BY DAVID PERRYMAN
The 242ndAnniversary of the Declaration of Independence came and went earlier this month. We all celebrate what we refer to as the “birth of our country” in a variety of ways. What none of us do is take that Declaration as seriously as did the 56 signers who literally risked their lives and their livelihood by placing their signatures on the bottom of the document.
Once again, I beseech you to take the time to read and mediate on what these men said and who they were saying it to.
Contrary to popular belief, the Declaration of Independence was not addressed to King George III, who was the ruling monarch of Great Britain at the time. Neither was it addressed to Lord Frederick North, the 2ndEarl of Guilford, who served as Prime Minister and led Great Britain through most of the American War of Independence.
The Declaration of Independence was not even addressed to Parliament. The colonists had passed that milepost long before July 4, 1776. These patriots boldly declared the new nation’s independence, and the basis upon which that independence was necessary, to what they referred to as “a candid world.” In 21stCentury English, the recipients would have likely been termed as “an unbiased world” as the purpose of the document was to convey to the world justifications for their action.
We cannot overemphasize how dangerous the act of signing was. After all, these men were not impoverished. Many of them had become wealthy under the current system and were prosperous. They were lawyers and merchants, physicians and farmers, and at least one printer/scientist by the name of Benjamin Franklin.
Why would 56 men put themselves and their possessions and their families at risk when they were so comfortable in their homes and possessions?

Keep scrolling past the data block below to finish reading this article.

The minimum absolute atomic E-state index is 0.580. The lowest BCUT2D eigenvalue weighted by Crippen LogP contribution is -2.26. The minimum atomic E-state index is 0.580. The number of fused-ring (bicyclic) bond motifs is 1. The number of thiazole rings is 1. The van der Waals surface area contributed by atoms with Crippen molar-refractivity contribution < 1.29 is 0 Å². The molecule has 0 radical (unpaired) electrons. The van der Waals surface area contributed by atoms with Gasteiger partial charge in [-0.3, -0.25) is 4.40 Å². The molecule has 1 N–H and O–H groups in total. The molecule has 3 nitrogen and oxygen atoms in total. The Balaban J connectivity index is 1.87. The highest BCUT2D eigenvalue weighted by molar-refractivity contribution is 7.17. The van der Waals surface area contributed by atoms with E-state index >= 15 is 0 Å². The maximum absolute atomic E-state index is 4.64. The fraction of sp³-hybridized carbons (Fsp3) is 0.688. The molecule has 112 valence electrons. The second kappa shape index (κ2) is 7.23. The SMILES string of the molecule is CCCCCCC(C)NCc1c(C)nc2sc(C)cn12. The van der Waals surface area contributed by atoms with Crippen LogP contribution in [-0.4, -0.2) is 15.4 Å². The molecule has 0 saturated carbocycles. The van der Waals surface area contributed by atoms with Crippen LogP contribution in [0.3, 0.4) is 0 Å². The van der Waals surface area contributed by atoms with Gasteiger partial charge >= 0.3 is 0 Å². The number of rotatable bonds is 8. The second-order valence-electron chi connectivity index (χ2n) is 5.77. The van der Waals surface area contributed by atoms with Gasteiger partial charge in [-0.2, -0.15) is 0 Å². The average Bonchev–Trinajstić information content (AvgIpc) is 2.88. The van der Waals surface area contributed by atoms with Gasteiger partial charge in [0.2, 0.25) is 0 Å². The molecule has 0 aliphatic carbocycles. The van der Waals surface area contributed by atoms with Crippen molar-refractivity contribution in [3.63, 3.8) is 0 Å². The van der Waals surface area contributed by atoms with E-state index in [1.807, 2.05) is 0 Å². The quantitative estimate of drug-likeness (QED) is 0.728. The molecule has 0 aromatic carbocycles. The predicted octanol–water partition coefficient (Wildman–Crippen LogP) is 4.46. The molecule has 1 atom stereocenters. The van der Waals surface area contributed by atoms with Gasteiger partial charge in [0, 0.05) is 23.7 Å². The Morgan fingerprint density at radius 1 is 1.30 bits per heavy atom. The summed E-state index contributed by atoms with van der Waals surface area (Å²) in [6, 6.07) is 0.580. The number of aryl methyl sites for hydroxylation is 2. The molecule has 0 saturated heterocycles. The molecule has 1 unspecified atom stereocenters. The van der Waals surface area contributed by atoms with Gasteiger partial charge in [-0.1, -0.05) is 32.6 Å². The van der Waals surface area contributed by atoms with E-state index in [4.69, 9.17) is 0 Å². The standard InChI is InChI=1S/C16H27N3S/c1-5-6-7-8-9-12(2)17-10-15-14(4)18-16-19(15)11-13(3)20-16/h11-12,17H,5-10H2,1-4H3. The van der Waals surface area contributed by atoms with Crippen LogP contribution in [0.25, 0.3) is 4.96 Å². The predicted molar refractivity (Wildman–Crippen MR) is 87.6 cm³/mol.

I believe that the answer to that question can be found in the closing words of the document itself. These men believed so strongly in the future of a better life for their neighbors and their children’s neighbors that they took quill in hand and executed a document that we today proudly proclaim as ourDeclaration of Independence.
These men placed their trust in each other and placed the hopes and dreams of their neighbors above their own self-interest. In closing, they wrote, “And for the support of this Declaration, with a firm reliance on the protection of divine Providence, we mutually pledge to each other our Lives, our Fortunes and our sacred Honor.”
Today, our country and our state is divided to the core. Too many of us claim to adhere to the same aspirations as these 56 men. How honest is that claim? How long has it been since we as citizens were willing to “pledge to each other” our Lives? Our Fortunes? Our Sacred Honor?
Instead, we allow 24-hour news stations, on both the right and the left, to feed us full of fear and hate and division. In a land of opportunity, we burden young men and women with unsustainable college debt. In a land of equality, our economic system promotes wage inequality. In a land of scientific advancement, the quality of health care [or even its availability] depends on an individual’s financial status.
One can only wonder if those men who signed the Declaration of Independence would have done so if they had been able to foresee the division and disconnect that has become the norm in Oklahoma and our country.
A good starting point would be to renew our “pledge to each other.”
– David Perryman, a Chickasha Democrat, represents District 56 in the Oklahoma House